Sarah Silverman returned after 20 years to host Saturday Night Live after she was fired from the show’s cast. She spent her monologue praising her work, sitting on the lap of a girl in the crowd and fielding questions from multiple versions of her 1993/’94 self. It all came off as a funny, exaggerated jilted lover who was there to say, “I’m glad you dumped me, I’m doing sooooo much better without you.”
The Fault in Our Stars is a romantic com-dram based on the novel by John Green of a sixteen-year-old cancer patient who attends a support group, where she falls in love with a boy also suffering from cancer. In the parody trailer for The Fault in Our Stars 2: The Ebola in Everything Sarah plays a girl who has the deadly Ebola virus who falls in love with a boy who doesn’t have the illness and she talks of hopping “on a plane or a crowded bus” together. Due to the contagious aspect of Ebola and the media hype, the romance quickly fizzles.
Saturday Night Live paid tribute to the late, great Joan Rivers by having Silverman play the iconic comedian. In this bit Rivers is admitted into heaven and does a roast on other dead celebrities such as Richard Pryor played by Jay Pharoah, Freddie Mercury portrayed by Adam Levine, and Bobby Moynihan was an overeager Ben Franklin. The idea of the skit is hilarious, but with thousands of dead celebrities I had higher hopes for this one.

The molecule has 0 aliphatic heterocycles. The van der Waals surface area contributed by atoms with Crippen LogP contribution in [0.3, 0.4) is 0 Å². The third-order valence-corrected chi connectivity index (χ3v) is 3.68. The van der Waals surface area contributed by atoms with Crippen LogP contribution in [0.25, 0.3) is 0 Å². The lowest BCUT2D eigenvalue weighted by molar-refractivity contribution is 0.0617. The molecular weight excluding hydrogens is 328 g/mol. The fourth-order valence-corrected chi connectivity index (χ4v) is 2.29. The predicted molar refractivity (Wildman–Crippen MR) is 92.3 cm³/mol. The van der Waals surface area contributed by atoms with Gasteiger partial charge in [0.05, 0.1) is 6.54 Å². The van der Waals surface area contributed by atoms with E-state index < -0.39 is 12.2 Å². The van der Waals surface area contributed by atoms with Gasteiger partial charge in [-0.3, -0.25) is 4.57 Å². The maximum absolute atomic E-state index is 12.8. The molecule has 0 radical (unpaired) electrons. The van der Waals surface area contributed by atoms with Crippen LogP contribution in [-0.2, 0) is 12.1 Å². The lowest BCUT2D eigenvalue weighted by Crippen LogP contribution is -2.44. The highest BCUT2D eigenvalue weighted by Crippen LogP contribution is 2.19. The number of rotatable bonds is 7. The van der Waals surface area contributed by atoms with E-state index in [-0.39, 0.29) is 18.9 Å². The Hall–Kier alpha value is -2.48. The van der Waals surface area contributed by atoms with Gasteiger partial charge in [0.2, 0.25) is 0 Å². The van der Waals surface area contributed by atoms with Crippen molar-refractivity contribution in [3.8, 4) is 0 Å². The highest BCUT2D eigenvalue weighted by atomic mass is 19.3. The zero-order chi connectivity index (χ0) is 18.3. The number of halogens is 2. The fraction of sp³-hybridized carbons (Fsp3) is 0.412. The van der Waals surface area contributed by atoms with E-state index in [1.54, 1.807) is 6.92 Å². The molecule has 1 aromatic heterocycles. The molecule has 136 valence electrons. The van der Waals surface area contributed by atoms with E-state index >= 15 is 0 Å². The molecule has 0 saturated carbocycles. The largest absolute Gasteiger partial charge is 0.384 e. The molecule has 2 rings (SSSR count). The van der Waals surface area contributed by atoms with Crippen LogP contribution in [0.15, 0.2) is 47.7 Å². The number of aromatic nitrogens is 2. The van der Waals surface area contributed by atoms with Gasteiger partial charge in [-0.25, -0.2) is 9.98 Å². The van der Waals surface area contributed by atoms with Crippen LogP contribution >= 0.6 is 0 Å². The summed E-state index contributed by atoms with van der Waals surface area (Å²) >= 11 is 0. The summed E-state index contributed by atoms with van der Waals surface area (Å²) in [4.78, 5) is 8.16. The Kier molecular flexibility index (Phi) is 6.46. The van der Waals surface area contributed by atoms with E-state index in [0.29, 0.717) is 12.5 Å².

There is a study by UCLA psychologists that separated 98 Caucasian Americans into two groups; one group was told that white Americans will no longer be the majority in the U.S. by 2050 (Which in fact will likely occur in 2043), and the second group was informed that whites would retain their majority status in the U.S. through at least 2050. Then all of the participants were asked a multitude of questions about their views on diversity.
“Whites feel lukewarm about diversity when they are told that they are about to lose their majority status in the United States for the first time. We see a significant reduction in the endorsement of diversity when white Americans are exposed to current projections of future demographics. Most Americans view diversity in positive terms, but many white Americans who see the actual demographic projections, and the loss of their majority status, end up being less enthusiastic about it.”
SNL makes light of these views and looks at the “bright” spots and how to “enjoy” the last few decades of white dominance by going camping and hiking all to the melodic and very white tune of Train’s “Hey, Soul Sister.”